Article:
Father had previously filed a "Petition to Establish Parental Relationship" and grandmother petitioned for joinder. Grandmother claimed that she should be joined in the action "to assert her visitation rights" pursuant to section 3102. Mother opposed joinder and grandparent visitation. The trial court granted the petition for joinder.

In June 2010 the trial court conducted a lengthy evidentiary hearing on visitation. Thereafter, it issued a written ruling which could serve as a "text book example" of how a trial court should proceed. (See e.g. People v. Rosalez (1979) 89 Cal.App.3d 789, 792.) The trial court denied grandmother's request for visitation. The court stated that its decision was based on "[d]eclarations of the parties and witnesses" and on testimony at the hearing. It expressed "great concern over [grandmother's] veracity." It also noted that, although grandmother had shown that she had a relationship with grandchild, she had failed to show "a deep and abiding relationship." The trial court found that "Grandmother's relationship with [grandchild] was rather limited to interaction with [grandchild] during [grandchild's] supervised visits with Father, largely due to the fact that Grandmother was the court-appointed supervisor for Father's visits with [grandchild]."*fn2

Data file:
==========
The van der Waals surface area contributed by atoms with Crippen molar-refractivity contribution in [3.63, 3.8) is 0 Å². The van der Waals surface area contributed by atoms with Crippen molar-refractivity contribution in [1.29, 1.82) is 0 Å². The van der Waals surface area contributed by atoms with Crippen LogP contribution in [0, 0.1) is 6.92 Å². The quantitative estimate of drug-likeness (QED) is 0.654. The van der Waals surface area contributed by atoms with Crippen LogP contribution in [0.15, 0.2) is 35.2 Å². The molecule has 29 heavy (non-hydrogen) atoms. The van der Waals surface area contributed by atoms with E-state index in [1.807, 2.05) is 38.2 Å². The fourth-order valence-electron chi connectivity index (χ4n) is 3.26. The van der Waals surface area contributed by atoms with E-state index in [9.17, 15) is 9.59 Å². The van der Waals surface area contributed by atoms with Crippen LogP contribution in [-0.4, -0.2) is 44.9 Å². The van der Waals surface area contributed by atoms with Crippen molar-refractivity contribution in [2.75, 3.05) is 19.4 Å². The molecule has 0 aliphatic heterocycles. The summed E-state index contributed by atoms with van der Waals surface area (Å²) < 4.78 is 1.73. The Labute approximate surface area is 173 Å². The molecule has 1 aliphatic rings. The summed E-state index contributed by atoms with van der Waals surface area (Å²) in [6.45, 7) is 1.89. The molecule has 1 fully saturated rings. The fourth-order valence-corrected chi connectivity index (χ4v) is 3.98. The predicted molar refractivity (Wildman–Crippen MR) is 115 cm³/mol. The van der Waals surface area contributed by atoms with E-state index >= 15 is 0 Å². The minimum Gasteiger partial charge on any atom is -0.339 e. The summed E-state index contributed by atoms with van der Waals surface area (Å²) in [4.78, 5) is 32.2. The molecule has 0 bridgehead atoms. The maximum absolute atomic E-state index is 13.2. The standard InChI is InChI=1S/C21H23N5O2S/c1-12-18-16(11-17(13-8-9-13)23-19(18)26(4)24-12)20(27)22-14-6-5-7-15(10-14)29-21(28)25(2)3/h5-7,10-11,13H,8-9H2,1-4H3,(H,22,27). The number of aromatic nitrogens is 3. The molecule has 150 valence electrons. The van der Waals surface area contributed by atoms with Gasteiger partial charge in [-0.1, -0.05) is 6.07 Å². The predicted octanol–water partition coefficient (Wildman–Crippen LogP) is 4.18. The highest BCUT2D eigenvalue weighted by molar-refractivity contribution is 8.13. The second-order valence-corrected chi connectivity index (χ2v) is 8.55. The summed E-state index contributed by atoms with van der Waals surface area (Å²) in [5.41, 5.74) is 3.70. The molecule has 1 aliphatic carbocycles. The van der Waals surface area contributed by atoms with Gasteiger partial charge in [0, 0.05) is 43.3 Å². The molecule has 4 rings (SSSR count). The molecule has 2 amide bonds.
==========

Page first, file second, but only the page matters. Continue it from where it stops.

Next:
The trial court summarized the relevant law as follows: "The case law applicable to Section 3102 requires the Court to apply a rebuttable presumption that a fit parent will act in the best interest of her child. This presumption can only be overcome by clear and convincing evidence that denial of the grandparent visitation would be detrimental to the child." The court concluded: "[N]o evidence was presented to the Court to suggest that Mother is an unfit parent. As such, the Court . . . finds that Grandmother has not provided clear and convincing evidence to rebut the presumption that Mother is acting in the best interest of [grandchild] in denying visitation to Grandmother at this time or that denial of visitation with Grandmother would be detrimental to [grandchild]." The court went on to find that, regardless of whether the "detrimental" requirement was satisfied, the granting of visitation to grandmother would not be in grandchild's best interest: "Even if the Court were to find that Grandmother had overcome the presumption by clear and convincing evidence that denial of the visitation by Grandmother was detrimental to [grandchild], the Court hereby finds that it would not be in [grandchild's] best interest to interject court-ordered visitation with Grandmother, particularly in light of the longstanding animosity between Mother and Grandmother."